Is The Chinese Gold Train Slowing Down?
Growth In The People’s Bank of China’s Gold Reserves and Gold Withdrawals on the Shanghai Gold Exchange Fell In February
In February 2014, CNBC reported that China had overtaken India as the number one gold consumer in the world. In October 2015, it was reported that India had retaken it position as the number one gold consumer.
The Indian government officially discourages gold importation. Indian gold consumption has been hindered by government import duties on the yellow metal and most recently an additional sales tax. Chinese gold consumption has no such punitive taxes and is limted only by the growth in its economy. Without government disincentives, some gold observers projected that China would once again regain its place as the world’s largest gold consumer.
Chinese economic growth, however, has been slowing recently and with it, its gold consumption. In February 2016, Chinese exports dropped 25%. In reaction to its slowing economy and drop in exports, China has been reducing its overall foreign reserves. Chinese reseves have fallen in recent months and net capital outflows have increased. China has increased its gold reserves in recent months even though it has reduced its overall foreign reserves.
A Slowing Pace of Adding Gold Reserves?
Earlier this week, the People’s Bank of China (PBOC) reported that their February 2016 addition of gold to her reserves was the lowest since they started monthly reporting of gold reserves in June 2015.
The Gold Reserves of the People’s Bank of China
In the summer of 2015, the PBOC updated her gold reserves for the first time since 2009 and began publishing monthly additions to its gold reserves. While the amount reported for the period from 2009-2015 was less than many gold observers expected (604 tonnes), it was still a prodigious amount and propelled China into the top five gold holding nations. Only the United States, Germany, Italy and France (in that order) have more.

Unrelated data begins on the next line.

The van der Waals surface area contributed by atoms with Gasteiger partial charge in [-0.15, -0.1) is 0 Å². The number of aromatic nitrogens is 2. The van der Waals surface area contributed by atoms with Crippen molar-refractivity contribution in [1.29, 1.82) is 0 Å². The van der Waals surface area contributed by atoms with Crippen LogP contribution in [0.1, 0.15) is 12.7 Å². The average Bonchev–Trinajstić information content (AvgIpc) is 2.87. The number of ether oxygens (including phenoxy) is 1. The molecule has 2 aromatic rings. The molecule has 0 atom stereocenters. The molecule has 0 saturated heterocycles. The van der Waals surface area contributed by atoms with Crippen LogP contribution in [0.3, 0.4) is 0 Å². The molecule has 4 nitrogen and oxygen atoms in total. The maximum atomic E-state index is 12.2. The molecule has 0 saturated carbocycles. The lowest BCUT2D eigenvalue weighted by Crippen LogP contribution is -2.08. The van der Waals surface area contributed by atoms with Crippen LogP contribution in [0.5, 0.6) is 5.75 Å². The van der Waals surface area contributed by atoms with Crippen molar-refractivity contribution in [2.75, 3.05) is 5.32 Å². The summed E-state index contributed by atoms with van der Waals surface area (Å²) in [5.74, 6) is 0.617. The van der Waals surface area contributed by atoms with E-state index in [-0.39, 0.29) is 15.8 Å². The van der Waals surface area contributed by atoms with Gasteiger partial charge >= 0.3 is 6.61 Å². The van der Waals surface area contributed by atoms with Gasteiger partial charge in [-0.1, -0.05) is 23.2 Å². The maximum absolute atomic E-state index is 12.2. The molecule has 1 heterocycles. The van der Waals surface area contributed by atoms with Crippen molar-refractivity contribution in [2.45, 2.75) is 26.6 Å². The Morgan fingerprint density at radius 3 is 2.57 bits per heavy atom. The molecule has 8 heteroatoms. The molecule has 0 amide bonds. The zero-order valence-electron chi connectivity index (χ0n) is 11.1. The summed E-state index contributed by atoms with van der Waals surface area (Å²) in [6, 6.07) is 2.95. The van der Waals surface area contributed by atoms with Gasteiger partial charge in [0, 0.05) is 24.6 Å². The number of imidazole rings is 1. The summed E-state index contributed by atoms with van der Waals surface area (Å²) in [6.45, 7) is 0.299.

Chinese Gold Reserves Grow to 1,788 Tonnes
From July 2015 to January 2015, the PBOC added over 120 tonnes of gold to reserves, or an average of 17.2 tonnes per month. In February the PBOC added “just” 9.9 tonnes of gold to its reserves. February’s nearly ten tons of gold added to the PBOC’s reserves was the smallest amount added since China began reporting monthly gold reserves last summer.
China’s Declining Foreign Reserves
China’s foreign reserves have been falling steadily for nearly a year and fell again in February. According to economists, a decline in foreign reserves implies net capital outflows that were estimated to be $65 billion in February compared to estimated outflows of $136 billion in January. The bulk of China’s foreign reserves have been held in U.S. Treasury bonds. As of December 2015, China was the world’s largest foreign holder of U.S. Treasury bonds with over $1.2 trillion.
The U.S. Treasury bond holdings assigned to “Belgium” are perhaps more indicative of whether China is adding or shedding U.S. Treasury Bonds. Belgium has long been considered a proxy for Chinese buying and selling of U.S. Treasury securities. The chart below showing the decline in Belgium’s U.S. Treasury Bond holdings corresponds to reports that China has been reducing its U.S. Treasury holdings.
The Shanghai Gold Exchange
China operates the largest Asian physical gold trading market, the Shanghai Gold Exchange (SGE).
Lower Gold Withdrawals on the Shanghai Gold Exchange in January and February 2016
In 2015, Shanghai Gold Exchange withdrawals set an annual record of 2,597 tonnes surpassing the 2013 record of 2,181 tonnes.
For the past few years, the Shanghai Gold Exchange published weekly gold withdrawal figures. Starting in 2016, the SGE started publishing monhtly withdrawal numbers. January 2016 gold withdrawals on the Shanghai Gold Exchange of 225 tonnes were down 12% year over year and February’s withdrawals of 107 tonnes were down 31% from last February’s 156 tonnes and were the lowest withdrawals in any month since February 2013.
An Off Month or Two, or a Trend?
It’s too early to tell if February’s decreases in the growth of China’s gold reserves and Shanghai Gold Exchange withdrawals represent a trend. Russia added gold to its reserves in 2014 at a solid clip, but hit a rough patch in early 2015 when it sold a portion of its reserves and added no gold to its reserves for two months. Russia, however, made up for the months of not buying gold and added more gold in 2015 to its reserves than in any other year.
Next month when China and the Shanghai Gold Exchange report March numbers, we will find out if the decline in the growth of China’s gold reserves and Shanghai Gold Exchange withdrawals continues or reverses.
Sources: Top gold holding nations: World Gold Council; Chinese Gold Reserves:The PBOC, Reuters, Bloomberg; Chinese and Belgian Treasury Bond Holdings: U.S. Treasury Department; Shanghai Gold Exchange Withdrawals: The Shanghai Gold Exchange, Sharelynx.
This article does not necessarily reflect the explicit views of BGASC, nor should it be construed as financial advice.